Castle is built on the site
of the Palace of Seton,
which formerly belonged to the Earls of Winton, and which was demolished in 1789 after 75 years of neglect. The
estate of Winton included the barony and burgh of Tranent until the last
Earl, George Seton, fifth Earl of Winton,
lost his titles and estates for participating in the 1715 Jacobite
rebellion. Winton was condemned to death but managed to escape the
Tower of London, living the rest of his life in Rome where he died
in 1749 as a member of Chevaliers’ Cabinet. The old
Palace was often regarded as the most desirable Scottish residence
of the 16th and 17th centuries and was frequently visited by
royalty including Mary Queen of Scots, James VI and Charles I.
By the 1790's the
Palace was a ruin, and the site in the hands of Lt Col Alexander
Mackenzie of the 21st Dragoons, eldest son of Alexander MacKenzie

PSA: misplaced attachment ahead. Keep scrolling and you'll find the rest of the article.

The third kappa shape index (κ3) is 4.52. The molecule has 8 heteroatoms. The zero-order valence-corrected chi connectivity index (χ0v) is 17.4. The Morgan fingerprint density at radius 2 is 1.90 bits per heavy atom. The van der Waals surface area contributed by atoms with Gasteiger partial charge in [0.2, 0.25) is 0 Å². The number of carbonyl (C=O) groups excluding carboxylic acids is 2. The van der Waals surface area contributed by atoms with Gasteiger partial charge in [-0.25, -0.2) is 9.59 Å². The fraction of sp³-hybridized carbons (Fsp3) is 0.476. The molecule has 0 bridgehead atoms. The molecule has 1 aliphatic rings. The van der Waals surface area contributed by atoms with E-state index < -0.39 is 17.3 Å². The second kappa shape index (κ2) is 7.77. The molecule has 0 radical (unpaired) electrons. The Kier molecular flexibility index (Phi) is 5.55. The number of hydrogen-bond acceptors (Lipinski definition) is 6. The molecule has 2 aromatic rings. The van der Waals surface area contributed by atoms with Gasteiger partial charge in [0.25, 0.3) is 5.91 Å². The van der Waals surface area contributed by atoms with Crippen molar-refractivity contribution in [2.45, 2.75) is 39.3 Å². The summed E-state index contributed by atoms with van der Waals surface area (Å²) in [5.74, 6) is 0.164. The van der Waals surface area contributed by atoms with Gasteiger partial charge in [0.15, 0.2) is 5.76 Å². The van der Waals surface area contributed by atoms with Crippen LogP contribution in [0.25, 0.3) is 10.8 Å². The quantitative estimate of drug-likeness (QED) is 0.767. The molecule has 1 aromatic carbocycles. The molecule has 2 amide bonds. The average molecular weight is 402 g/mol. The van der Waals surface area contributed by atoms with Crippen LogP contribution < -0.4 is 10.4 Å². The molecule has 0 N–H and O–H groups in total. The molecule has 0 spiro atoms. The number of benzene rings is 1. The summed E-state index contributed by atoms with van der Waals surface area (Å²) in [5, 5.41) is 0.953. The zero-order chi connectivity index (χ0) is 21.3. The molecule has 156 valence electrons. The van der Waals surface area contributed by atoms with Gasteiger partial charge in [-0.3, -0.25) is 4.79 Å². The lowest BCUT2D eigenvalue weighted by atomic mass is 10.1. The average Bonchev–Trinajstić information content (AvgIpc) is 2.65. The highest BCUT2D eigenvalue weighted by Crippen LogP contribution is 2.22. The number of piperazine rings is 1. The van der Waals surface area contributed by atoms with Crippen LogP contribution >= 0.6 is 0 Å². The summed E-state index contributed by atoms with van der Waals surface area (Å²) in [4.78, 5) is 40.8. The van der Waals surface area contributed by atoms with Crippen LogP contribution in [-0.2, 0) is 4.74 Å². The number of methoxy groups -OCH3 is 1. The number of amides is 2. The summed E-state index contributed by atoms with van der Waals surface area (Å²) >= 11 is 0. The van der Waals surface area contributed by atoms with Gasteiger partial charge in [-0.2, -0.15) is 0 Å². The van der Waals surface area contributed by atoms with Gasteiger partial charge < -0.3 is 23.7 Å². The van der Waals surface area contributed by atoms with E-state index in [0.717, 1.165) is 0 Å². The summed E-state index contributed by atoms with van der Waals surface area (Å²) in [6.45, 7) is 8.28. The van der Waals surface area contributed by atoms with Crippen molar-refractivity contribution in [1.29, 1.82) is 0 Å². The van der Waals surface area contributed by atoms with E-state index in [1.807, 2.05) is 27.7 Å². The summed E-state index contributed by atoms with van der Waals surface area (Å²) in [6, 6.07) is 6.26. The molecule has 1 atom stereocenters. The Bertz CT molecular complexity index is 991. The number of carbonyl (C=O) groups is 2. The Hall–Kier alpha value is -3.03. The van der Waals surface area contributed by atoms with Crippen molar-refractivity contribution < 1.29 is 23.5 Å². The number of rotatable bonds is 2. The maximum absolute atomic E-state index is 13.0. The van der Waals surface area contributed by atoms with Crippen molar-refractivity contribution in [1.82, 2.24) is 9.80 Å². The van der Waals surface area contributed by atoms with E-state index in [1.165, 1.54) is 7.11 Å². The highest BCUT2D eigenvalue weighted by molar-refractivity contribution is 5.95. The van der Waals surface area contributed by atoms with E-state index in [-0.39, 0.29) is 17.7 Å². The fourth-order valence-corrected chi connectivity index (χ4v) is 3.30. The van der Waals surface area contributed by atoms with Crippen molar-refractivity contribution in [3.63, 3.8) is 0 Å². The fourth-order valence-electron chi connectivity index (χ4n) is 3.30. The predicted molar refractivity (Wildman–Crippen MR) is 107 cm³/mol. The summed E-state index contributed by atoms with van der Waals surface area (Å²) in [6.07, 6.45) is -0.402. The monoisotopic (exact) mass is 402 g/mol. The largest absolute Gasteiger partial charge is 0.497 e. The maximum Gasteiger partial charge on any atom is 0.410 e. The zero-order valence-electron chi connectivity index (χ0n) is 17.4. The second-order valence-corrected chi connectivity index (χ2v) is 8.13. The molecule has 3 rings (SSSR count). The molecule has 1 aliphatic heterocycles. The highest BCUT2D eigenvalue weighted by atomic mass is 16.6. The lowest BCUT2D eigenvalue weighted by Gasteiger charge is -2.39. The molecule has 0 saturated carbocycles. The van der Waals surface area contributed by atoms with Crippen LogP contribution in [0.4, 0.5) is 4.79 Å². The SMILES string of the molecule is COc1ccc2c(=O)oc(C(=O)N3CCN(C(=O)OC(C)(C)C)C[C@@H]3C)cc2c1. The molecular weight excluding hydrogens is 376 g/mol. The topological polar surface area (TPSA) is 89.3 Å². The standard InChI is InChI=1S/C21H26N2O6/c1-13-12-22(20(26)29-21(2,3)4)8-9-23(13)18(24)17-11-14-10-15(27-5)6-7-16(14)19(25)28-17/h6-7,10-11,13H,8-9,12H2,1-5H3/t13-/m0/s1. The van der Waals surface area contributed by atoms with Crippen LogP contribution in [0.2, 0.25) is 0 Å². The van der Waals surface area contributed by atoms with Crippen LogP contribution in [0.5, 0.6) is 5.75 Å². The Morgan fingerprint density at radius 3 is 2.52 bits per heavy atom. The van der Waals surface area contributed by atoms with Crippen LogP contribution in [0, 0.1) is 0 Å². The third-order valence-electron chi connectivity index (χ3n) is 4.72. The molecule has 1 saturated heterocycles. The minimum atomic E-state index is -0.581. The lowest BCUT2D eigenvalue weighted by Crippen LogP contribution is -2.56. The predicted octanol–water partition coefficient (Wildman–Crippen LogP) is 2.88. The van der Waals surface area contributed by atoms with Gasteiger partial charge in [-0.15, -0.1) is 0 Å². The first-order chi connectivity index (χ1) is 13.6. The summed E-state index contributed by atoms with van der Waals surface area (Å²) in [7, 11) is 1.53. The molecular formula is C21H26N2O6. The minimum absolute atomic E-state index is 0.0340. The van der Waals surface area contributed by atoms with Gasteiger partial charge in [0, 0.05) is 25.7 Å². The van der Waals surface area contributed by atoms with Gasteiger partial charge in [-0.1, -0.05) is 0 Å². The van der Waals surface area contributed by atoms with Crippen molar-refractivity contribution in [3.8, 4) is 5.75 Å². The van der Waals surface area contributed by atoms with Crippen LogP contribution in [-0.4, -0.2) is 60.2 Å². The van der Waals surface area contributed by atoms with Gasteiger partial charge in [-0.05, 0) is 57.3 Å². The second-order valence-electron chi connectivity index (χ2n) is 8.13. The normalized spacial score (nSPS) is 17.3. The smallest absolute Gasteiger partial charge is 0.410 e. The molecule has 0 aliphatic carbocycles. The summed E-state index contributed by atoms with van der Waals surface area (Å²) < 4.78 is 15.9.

of Portmore, Peebleshire. He was a young man in his early twenties
when he commissioned the design, though he would not live long to
enjoy his new house as he died five years later in 1796, at which
point the Earl of Wemyss acquired the estate.
Robert Adam was
commissioned to design Seton Castle in the summer of 1789. By
December the design was at the stage of working drawings and the
building contract was awarded to the builder Thomas Russell and
was constructed between 12 November 1789 and the summer of 1791.
John Patterson, Robert Adam's Clerk of Works in Scotland, (later
to become a competent architect in his own right) reported to Adam
in a letter of 26 April 1790 that the old building had been
demolished and cleared. Of course the demolition of Seton
Palace provided a ready supply of stone and extensive use was made
of this. Robert Adam, on his last visit to Scotland before
his death, dined with his client in the new house on 11 June 1791.
The "new" Castle is a Grade A Listed
Castellated late Georgian House, one
of the most striking of Robert Adam's late houses in the castle
style, it is made up of various shaped towers around a curved wall
enclosing the courtyard which is entered by a central archway.